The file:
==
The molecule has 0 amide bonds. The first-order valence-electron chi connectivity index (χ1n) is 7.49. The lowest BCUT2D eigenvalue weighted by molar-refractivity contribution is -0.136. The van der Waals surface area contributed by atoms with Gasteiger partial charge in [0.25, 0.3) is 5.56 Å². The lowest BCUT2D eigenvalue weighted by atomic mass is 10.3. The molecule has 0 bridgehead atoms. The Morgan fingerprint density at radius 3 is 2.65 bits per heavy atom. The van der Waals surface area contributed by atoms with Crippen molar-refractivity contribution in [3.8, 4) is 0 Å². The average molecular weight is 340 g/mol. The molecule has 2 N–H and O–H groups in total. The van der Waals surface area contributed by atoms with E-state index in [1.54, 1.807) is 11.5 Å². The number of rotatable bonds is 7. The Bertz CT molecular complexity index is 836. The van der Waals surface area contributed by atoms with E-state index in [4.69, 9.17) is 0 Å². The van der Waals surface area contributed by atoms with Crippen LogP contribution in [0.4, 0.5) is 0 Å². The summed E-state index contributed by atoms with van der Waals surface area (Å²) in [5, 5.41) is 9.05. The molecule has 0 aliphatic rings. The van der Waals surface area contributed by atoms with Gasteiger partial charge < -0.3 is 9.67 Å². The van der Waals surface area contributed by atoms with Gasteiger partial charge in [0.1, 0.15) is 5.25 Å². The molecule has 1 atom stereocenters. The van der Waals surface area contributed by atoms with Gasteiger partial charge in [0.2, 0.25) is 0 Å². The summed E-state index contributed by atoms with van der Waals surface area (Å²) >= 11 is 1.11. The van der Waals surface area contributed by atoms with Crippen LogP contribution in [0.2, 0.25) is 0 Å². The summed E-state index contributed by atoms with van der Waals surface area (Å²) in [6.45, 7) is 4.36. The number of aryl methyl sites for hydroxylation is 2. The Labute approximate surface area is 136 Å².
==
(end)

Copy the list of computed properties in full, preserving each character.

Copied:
The molecule has 0 amide bonds. The first-order valence-electron chi connectivity index (χ1n) is 7.49. The lowest BCUT2D eigenvalue weighted by molar-refractivity contribution is -0.136. The van der Waals surface area contributed by atoms with Gasteiger partial charge in [0.25, 0.3) is 5.56 Å². The lowest BCUT2D eigenvalue weighted by atomic mass is 10.3. The molecule has 0 bridgehead atoms. The Morgan fingerprint density at radius 3 is 2.65 bits per heavy atom. The van der Waals surface area contributed by atoms with Crippen molar-refractivity contribution in [3.8, 4) is 0 Å². The average molecular weight is 340 g/mol. The molecule has 2 N–H and O–H groups in total. The van der Waals surface area contributed by atoms with E-state index in [1.54, 1.807) is 11.5 Å². The number of rotatable bonds is 7. The Bertz CT molecular complexity index is 836. The van der Waals surface area contributed by atoms with E-state index in [4.69, 9.17) is 0 Å². The van der Waals surface area contributed by atoms with Crippen LogP contribution in [0.4, 0.5) is 0 Å². The summed E-state index contributed by atoms with van der Waals surface area (Å²) in [5, 5.41) is 9.05. The molecule has 0 aliphatic rings. The van der Waals surface area contributed by atoms with Gasteiger partial charge < -0.3 is 9.67 Å². The van der Waals surface area contributed by atoms with Gasteiger partial charge in [0.1, 0.15) is 5.25 Å². The molecule has 1 atom stereocenters. The van der Waals surface area contributed by atoms with Gasteiger partial charge in [0.2, 0.25) is 0 Å². The summed E-state index contributed by atoms with van der Waals surface area (Å²) >= 11 is 1.11. The van der Waals surface area contributed by atoms with Crippen LogP contribution in [0.2, 0.25) is 0 Å². The summed E-state index contributed by atoms with van der Waals surface area (Å²) in [6.45, 7) is 4.36. The number of aryl methyl sites for hydroxylation is 2. The Labute approximate surface area is 136 Å².